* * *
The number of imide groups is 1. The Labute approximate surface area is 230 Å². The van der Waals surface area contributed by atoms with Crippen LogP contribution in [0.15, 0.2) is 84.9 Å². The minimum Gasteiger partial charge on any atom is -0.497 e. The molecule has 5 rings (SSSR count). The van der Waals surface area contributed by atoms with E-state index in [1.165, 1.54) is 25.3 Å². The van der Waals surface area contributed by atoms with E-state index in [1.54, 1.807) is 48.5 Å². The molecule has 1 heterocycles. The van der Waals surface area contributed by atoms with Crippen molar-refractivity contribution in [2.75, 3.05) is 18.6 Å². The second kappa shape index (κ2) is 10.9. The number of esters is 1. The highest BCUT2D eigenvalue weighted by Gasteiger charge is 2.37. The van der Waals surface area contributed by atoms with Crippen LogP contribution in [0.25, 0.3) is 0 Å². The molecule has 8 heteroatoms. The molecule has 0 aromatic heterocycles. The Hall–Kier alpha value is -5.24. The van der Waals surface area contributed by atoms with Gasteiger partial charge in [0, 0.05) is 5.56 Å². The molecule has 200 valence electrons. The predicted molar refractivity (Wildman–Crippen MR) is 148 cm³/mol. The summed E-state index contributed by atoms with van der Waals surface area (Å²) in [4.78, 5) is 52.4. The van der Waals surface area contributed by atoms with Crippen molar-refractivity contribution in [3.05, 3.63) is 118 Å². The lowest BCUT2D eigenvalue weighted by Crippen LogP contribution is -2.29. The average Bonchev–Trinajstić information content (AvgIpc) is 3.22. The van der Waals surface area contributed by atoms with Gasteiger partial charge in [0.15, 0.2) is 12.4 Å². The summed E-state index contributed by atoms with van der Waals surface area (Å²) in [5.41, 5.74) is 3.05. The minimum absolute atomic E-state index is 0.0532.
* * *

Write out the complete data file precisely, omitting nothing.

The number of imide groups is 1. The Labute approximate surface area is 230 Å². The van der Waals surface area contributed by atoms with Crippen LogP contribution in [0.15, 0.2) is 84.9 Å². The minimum Gasteiger partial charge on any atom is -0.497 e. The molecule has 5 rings (SSSR count). The van der Waals surface area contributed by atoms with E-state index in [1.165, 1.54) is 25.3 Å². The van der Waals surface area contributed by atoms with E-state index in [1.54, 1.807) is 48.5 Å². The molecule has 1 heterocycles. The van der Waals surface area contributed by atoms with Crippen molar-refractivity contribution in [2.75, 3.05) is 18.6 Å². The second kappa shape index (κ2) is 10.9. The number of esters is 1. The highest BCUT2D eigenvalue weighted by Gasteiger charge is 2.37. The van der Waals surface area contributed by atoms with Crippen LogP contribution in [0.25, 0.3) is 0 Å². The molecule has 8 heteroatoms. The molecule has 0 aromatic heterocycles. The Hall–Kier alpha value is -5.24. The van der Waals surface area contributed by atoms with Gasteiger partial charge in [0, 0.05) is 5.56 Å². The molecule has 200 valence electrons. The predicted molar refractivity (Wildman–Crippen MR) is 148 cm³/mol. The summed E-state index contributed by atoms with van der Waals surface area (Å²) in [4.78, 5) is 52.4. The van der Waals surface area contributed by atoms with Crippen molar-refractivity contribution in [3.05, 3.63) is 118 Å². The lowest BCUT2D eigenvalue weighted by Crippen LogP contribution is -2.29. The average Bonchev–Trinajstić information content (AvgIpc) is 3.22. The van der Waals surface area contributed by atoms with Gasteiger partial charge in [0.15, 0.2) is 12.4 Å². The summed E-state index contributed by atoms with van der Waals surface area (Å²) in [5.41, 5.74) is 3.05. The minimum absolute atomic E-state index is 0.0532.